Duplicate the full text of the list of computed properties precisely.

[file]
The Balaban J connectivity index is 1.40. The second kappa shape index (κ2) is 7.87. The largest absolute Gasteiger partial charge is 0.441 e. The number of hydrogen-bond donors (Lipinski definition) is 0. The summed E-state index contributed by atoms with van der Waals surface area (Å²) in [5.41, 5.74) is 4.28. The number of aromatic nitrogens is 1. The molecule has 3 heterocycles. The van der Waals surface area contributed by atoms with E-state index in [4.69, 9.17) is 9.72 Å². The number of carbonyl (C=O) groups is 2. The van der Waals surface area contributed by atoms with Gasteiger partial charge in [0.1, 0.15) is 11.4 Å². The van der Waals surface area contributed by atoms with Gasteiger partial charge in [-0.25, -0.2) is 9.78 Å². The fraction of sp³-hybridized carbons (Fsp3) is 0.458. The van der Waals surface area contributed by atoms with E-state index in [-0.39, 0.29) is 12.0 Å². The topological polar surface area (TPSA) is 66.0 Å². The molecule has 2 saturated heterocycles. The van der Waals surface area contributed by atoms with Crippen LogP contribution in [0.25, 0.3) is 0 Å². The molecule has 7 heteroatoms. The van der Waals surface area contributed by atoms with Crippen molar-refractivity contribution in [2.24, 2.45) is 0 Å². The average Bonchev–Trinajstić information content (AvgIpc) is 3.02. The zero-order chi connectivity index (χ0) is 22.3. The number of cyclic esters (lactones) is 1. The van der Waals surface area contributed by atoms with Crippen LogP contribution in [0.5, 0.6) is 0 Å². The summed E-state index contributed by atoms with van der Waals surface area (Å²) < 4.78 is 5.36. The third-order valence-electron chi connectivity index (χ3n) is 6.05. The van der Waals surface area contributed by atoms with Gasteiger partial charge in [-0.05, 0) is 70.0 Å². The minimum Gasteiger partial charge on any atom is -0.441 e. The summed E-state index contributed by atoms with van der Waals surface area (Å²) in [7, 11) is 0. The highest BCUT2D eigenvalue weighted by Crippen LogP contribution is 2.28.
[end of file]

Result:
The Balaban J connectivity index is 1.40. The second kappa shape index (κ2) is 7.87. The largest absolute Gasteiger partial charge is 0.441 e. The number of hydrogen-bond donors (Lipinski definition) is 0. The summed E-state index contributed by atoms with van der Waals surface area (Å²) in [5.41, 5.74) is 4.28. The number of aromatic nitrogens is 1. The molecule has 3 heterocycles. The van der Waals surface area contributed by atoms with E-state index in [4.69, 9.17) is 9.72 Å². The number of carbonyl (C=O) groups is 2. The van der Waals surface area contributed by atoms with Gasteiger partial charge in [0.1, 0.15) is 11.4 Å². The van der Waals surface area contributed by atoms with Gasteiger partial charge in [-0.25, -0.2) is 9.78 Å². The fraction of sp³-hybridized carbons (Fsp3) is 0.458. The van der Waals surface area contributed by atoms with E-state index in [-0.39, 0.29) is 12.0 Å². The topological polar surface area (TPSA) is 66.0 Å². The molecule has 2 saturated heterocycles. The van der Waals surface area contributed by atoms with Crippen LogP contribution in [0.25, 0.3) is 0 Å². The molecule has 7 heteroatoms. The van der Waals surface area contributed by atoms with Crippen molar-refractivity contribution in [2.24, 2.45) is 0 Å². The average Bonchev–Trinajstić information content (AvgIpc) is 3.02. The zero-order chi connectivity index (χ0) is 22.3. The number of cyclic esters (lactones) is 1. The van der Waals surface area contributed by atoms with Crippen LogP contribution in [0.5, 0.6) is 0 Å². The summed E-state index contributed by atoms with van der Waals surface area (Å²) < 4.78 is 5.36. The third-order valence-electron chi connectivity index (χ3n) is 6.05. The van der Waals surface area contributed by atoms with Gasteiger partial charge in [-0.05, 0) is 70.0 Å². The minimum Gasteiger partial charge on any atom is -0.441 e. The summed E-state index contributed by atoms with van der Waals surface area (Å²) in [7, 11) is 0. The highest BCUT2D eigenvalue weighted by Crippen LogP contribution is 2.28.